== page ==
Sweet, creamy butter, oozing over my baked potato. No, wait – spread all over my morning toast. That’s it – pure heaven! I don’t care what anyone says, I will not eat margarine. I know the downside of butter: It’s a saturated fat, which is known to increase cholesterol and contribute to heart disease and some cancers.
But I also know butter’s lovable side: It contains vitamins A, D and E and the minerals selenium and iodine (both necessary to good health, in small amounts). And unlike margarine, butter contains no trans fatty acids, which are associated with raising LDL (“bad”) cholesterol and lowering HDL (the good stuff).
So, maybe that bagel with butter isn’t so bad after all.
Everything in Moderation
The Mayo Clinic suggests no more than 10 percent of your daily diet should come from saturated fats – the kind found in meat and dairy products. That’s not much butter;10 percent of a 2,000-calorie diet comes to about 20 grams of saturated fat, or a little less than 3 tablespoons of butter.
Meditation on Margarine
If you are under orders to avoid butter in favor of margarine, you have my condolences – and a few words of caution.
Margarine is based on vegetable oils rather than cream. It contains no cholesterol and less saturated fat than butter – but many varieties are high in trans fatty acids, which are known for raising cholesterol.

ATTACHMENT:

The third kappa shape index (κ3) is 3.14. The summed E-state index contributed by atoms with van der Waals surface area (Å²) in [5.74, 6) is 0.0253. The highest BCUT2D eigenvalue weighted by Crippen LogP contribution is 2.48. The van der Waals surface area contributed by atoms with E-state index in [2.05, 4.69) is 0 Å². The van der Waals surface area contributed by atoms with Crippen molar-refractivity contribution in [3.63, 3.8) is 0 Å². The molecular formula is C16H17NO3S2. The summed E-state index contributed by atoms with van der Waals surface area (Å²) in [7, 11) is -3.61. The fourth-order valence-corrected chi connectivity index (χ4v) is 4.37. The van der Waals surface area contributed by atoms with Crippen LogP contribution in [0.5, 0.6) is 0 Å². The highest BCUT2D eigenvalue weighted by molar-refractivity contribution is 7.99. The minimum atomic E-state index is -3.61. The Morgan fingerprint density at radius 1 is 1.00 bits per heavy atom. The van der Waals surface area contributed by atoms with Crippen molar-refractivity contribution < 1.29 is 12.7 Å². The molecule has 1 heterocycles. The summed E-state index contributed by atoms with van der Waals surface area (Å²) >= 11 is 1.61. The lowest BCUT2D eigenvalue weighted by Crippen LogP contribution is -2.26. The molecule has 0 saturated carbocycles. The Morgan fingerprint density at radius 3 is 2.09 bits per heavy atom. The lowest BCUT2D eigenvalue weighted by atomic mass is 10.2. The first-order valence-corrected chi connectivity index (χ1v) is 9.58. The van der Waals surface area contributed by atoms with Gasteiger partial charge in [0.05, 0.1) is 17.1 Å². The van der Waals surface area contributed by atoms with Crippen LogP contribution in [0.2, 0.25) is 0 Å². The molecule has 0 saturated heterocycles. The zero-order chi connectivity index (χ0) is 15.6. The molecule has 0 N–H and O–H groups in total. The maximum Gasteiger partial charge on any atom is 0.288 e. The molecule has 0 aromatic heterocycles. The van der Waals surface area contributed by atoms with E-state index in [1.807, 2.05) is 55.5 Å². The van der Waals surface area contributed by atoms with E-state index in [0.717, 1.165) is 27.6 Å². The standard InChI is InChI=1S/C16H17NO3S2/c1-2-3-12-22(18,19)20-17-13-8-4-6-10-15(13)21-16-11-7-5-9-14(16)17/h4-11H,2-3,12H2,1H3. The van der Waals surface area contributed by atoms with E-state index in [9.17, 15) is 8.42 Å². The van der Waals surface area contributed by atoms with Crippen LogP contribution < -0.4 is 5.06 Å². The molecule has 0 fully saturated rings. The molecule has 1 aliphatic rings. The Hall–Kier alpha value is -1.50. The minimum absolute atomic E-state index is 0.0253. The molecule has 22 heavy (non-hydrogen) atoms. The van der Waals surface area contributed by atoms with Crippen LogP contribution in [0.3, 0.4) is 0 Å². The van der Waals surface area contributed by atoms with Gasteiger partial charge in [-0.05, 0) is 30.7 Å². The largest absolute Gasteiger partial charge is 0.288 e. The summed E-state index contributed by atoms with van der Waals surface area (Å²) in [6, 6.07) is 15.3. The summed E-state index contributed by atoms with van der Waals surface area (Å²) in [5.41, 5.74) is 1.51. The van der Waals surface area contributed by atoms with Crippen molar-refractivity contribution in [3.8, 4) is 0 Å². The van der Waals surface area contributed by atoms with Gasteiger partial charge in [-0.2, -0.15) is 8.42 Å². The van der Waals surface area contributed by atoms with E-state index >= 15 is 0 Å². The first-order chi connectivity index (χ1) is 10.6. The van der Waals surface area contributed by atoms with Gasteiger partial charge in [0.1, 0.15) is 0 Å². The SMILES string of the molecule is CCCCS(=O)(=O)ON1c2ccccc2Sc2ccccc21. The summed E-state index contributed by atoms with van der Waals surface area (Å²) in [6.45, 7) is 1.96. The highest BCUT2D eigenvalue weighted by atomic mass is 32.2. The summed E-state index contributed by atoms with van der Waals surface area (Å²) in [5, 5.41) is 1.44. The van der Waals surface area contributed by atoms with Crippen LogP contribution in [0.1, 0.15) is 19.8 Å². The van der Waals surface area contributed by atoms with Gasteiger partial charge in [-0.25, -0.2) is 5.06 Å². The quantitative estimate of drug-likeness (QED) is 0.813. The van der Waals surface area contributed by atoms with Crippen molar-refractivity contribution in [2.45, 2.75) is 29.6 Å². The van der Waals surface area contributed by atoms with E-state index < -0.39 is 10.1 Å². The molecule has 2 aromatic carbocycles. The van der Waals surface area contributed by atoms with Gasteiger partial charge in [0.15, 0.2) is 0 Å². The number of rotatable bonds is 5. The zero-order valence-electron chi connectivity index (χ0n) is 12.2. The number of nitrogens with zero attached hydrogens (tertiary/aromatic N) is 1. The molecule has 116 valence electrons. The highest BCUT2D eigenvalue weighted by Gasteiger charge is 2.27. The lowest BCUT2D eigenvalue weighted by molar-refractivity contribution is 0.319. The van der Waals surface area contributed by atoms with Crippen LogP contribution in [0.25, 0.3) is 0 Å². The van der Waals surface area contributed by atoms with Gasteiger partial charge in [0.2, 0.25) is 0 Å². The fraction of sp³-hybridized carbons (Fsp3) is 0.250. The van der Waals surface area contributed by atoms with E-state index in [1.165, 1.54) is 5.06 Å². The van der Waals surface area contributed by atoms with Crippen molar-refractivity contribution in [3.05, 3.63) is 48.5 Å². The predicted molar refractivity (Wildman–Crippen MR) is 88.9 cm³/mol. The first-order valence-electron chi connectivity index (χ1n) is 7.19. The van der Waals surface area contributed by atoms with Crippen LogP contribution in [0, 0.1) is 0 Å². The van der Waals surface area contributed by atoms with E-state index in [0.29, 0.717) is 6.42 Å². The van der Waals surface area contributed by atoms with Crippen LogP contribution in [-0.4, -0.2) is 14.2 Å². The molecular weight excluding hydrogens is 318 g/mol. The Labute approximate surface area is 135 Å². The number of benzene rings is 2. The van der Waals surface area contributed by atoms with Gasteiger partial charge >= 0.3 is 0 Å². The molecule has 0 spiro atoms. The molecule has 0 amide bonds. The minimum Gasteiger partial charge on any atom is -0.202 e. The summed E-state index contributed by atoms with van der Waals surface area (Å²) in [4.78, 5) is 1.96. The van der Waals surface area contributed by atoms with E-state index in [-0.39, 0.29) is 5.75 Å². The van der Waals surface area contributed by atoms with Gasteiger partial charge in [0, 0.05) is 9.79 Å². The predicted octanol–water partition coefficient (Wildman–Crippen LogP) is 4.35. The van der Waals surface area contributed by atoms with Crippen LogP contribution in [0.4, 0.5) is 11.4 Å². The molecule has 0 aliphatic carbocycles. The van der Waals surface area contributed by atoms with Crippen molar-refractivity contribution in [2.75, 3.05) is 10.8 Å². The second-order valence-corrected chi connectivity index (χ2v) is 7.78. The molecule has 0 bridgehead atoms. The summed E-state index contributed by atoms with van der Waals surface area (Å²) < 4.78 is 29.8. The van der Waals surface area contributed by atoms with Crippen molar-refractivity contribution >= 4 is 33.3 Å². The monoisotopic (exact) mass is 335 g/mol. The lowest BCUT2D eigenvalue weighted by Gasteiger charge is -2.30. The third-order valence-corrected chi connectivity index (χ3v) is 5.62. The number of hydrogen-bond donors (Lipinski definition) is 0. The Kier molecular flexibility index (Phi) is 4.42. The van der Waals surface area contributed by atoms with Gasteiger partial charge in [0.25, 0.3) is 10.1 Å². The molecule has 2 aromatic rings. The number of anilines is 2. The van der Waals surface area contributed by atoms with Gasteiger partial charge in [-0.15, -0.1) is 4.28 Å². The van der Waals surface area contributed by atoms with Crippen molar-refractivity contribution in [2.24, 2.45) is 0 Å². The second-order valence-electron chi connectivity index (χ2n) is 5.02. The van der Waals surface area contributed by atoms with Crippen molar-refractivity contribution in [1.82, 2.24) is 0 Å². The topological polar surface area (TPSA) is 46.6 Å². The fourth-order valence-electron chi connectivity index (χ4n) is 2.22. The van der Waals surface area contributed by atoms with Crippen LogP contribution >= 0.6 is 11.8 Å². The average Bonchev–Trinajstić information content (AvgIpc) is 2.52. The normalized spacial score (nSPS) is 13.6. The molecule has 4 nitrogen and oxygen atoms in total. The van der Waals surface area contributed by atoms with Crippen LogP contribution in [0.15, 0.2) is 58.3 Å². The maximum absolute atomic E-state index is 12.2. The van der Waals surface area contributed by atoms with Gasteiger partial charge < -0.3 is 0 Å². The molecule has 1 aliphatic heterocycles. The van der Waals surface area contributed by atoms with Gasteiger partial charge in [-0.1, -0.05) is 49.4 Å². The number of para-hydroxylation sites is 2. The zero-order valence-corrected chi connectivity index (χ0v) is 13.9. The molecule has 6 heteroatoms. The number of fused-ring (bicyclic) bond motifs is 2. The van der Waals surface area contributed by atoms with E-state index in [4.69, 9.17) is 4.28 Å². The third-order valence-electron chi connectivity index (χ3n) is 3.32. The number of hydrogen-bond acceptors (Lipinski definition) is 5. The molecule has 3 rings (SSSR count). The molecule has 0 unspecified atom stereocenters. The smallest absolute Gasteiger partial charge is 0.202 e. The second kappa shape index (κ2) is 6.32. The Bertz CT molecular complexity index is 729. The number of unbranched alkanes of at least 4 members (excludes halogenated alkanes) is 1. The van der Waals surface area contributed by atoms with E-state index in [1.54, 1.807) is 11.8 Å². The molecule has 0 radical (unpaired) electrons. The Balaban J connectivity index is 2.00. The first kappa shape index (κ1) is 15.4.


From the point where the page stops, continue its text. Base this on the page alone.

When looking for margarine, try to find one that says “no trans fats” on the packaging. here also are a couple of varieties that claim to help lower cholesterol; they’re made from palm, soybean, canola and olive oil. Baking with margarine does not provide the same results as with butter, but sometimes we must sacrifice for the sake of our health.
A Butter Choice
The butter aisle seems endless – there’s salted, unsalted, sweet cream, whipped. How do you know which kind is right for your needs? Here are the varieties you may find at your grocery store:
UNSALTED: The freshest butter available. It lasts about 2 weeks, and should therefore be stored in a freezer. Bakers use unsalted butter for this reason, plus too much salt in baked goods yields tougher dough. If you are in search of a good baking cookbook, note whether the recipes call for butter or unsalted butter. A knowledgeable baker will know unsalted butter is best.
SALTED: The only reason to add salt to butter is to maintain its freshness.
This butter is best used as a “table butter” or for cooking. It can be kept safely in the refrigerator for one month, and in the freezer for six months.
WHIPPED: This is simply butter that is whipped in a blender to create a smoother, more spreadable texture. A lot of air is added in the whipping process – it can be as much as 30 percent to 45 percent air – so it is not the best choice for baking, unless you weigh it. Whipped butter also comes salted or unsalted. To save money, it’s easy enough to buy stick butter and whip it yourself. Because it’s so airy, whipped butter has less fat and calories than stick butter.
LIGHT/REDUCED CALORIE: This butter is made with half the fat of regular butter, with the addition of water, skim milk and gelatin.